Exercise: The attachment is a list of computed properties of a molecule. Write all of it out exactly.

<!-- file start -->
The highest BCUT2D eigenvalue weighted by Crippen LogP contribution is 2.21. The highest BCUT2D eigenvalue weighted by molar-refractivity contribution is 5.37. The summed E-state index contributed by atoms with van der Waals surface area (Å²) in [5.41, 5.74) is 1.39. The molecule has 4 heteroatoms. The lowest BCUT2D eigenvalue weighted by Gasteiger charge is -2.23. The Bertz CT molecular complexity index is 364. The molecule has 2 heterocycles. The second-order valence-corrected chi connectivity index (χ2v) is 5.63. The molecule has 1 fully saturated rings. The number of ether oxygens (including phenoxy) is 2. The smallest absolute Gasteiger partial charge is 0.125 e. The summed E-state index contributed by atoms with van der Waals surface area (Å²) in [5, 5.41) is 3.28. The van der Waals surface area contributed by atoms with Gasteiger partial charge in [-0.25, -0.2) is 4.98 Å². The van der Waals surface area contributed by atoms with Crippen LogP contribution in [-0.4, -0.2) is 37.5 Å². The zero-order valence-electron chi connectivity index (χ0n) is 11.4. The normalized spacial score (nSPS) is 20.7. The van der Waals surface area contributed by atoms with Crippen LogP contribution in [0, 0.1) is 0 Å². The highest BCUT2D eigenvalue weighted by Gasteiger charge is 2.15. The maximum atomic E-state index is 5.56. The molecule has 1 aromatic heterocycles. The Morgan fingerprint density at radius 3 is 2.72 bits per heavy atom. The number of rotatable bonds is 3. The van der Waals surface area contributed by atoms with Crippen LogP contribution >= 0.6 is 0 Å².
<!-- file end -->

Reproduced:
The highest BCUT2D eigenvalue weighted by Crippen LogP contribution is 2.21. The highest BCUT2D eigenvalue weighted by molar-refractivity contribution is 5.37. The summed E-state index contributed by atoms with van der Waals surface area (Å²) in [5.41, 5.74) is 1.39. The molecule has 4 heteroatoms. The lowest BCUT2D eigenvalue weighted by Gasteiger charge is -2.23. The Bertz CT molecular complexity index is 364. The molecule has 2 heterocycles. The second-order valence-corrected chi connectivity index (χ2v) is 5.63. The molecule has 1 fully saturated rings. The number of ether oxygens (including phenoxy) is 2. The smallest absolute Gasteiger partial charge is 0.125 e. The summed E-state index contributed by atoms with van der Waals surface area (Å²) in [5, 5.41) is 3.28. The van der Waals surface area contributed by atoms with Gasteiger partial charge in [-0.25, -0.2) is 4.98 Å². The van der Waals surface area contributed by atoms with Crippen LogP contribution in [-0.4, -0.2) is 37.5 Å². The zero-order valence-electron chi connectivity index (χ0n) is 11.4. The normalized spacial score (nSPS) is 20.7. The van der Waals surface area contributed by atoms with Crippen LogP contribution in [0, 0.1) is 0 Å². The highest BCUT2D eigenvalue weighted by Gasteiger charge is 2.15. The maximum atomic E-state index is 5.56. The molecule has 1 aromatic heterocycles. The Morgan fingerprint density at radius 3 is 2.72 bits per heavy atom. The number of rotatable bonds is 3. The van der Waals surface area contributed by atoms with Crippen LogP contribution >= 0.6 is 0 Å².